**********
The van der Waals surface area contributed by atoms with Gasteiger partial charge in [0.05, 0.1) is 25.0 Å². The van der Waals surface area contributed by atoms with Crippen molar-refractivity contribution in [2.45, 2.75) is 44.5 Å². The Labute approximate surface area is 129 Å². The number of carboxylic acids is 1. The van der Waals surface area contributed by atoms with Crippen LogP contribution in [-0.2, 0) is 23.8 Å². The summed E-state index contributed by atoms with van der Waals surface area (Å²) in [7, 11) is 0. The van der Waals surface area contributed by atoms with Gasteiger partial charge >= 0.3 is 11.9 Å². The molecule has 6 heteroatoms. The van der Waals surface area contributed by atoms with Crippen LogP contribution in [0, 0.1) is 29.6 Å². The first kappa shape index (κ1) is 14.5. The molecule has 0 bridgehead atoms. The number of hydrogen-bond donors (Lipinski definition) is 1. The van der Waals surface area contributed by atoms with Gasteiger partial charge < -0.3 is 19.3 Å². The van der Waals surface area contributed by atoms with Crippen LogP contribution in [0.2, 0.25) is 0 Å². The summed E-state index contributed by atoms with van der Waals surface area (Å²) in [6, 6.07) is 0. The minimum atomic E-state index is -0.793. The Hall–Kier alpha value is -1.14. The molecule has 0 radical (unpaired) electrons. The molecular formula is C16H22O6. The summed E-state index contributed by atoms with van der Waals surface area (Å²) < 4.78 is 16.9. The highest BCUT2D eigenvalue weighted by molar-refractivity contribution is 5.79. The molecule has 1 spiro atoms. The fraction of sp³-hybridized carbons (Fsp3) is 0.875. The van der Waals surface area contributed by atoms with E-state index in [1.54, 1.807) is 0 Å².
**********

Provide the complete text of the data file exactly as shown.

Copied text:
The van der Waals surface area contributed by atoms with Gasteiger partial charge in [0.05, 0.1) is 25.0 Å². The van der Waals surface area contributed by atoms with Crippen molar-refractivity contribution in [2.45, 2.75) is 44.5 Å². The Labute approximate surface area is 129 Å². The number of carboxylic acids is 1. The van der Waals surface area contributed by atoms with Crippen LogP contribution in [-0.2, 0) is 23.8 Å². The summed E-state index contributed by atoms with van der Waals surface area (Å²) in [7, 11) is 0. The van der Waals surface area contributed by atoms with Gasteiger partial charge >= 0.3 is 11.9 Å². The molecule has 6 heteroatoms. The van der Waals surface area contributed by atoms with Crippen LogP contribution in [0, 0.1) is 29.6 Å². The first kappa shape index (κ1) is 14.5. The molecule has 0 bridgehead atoms. The number of hydrogen-bond donors (Lipinski definition) is 1. The van der Waals surface area contributed by atoms with Gasteiger partial charge < -0.3 is 19.3 Å². The van der Waals surface area contributed by atoms with Crippen LogP contribution in [0.2, 0.25) is 0 Å². The summed E-state index contributed by atoms with van der Waals surface area (Å²) in [6, 6.07) is 0. The minimum atomic E-state index is -0.793. The Hall–Kier alpha value is -1.14. The molecule has 0 radical (unpaired) electrons. The molecular formula is C16H22O6. The summed E-state index contributed by atoms with van der Waals surface area (Å²) < 4.78 is 16.9. The highest BCUT2D eigenvalue weighted by molar-refractivity contribution is 5.79. The molecule has 1 spiro atoms. The fraction of sp³-hybridized carbons (Fsp3) is 0.875. The van der Waals surface area contributed by atoms with E-state index in [1.54, 1.807) is 0 Å².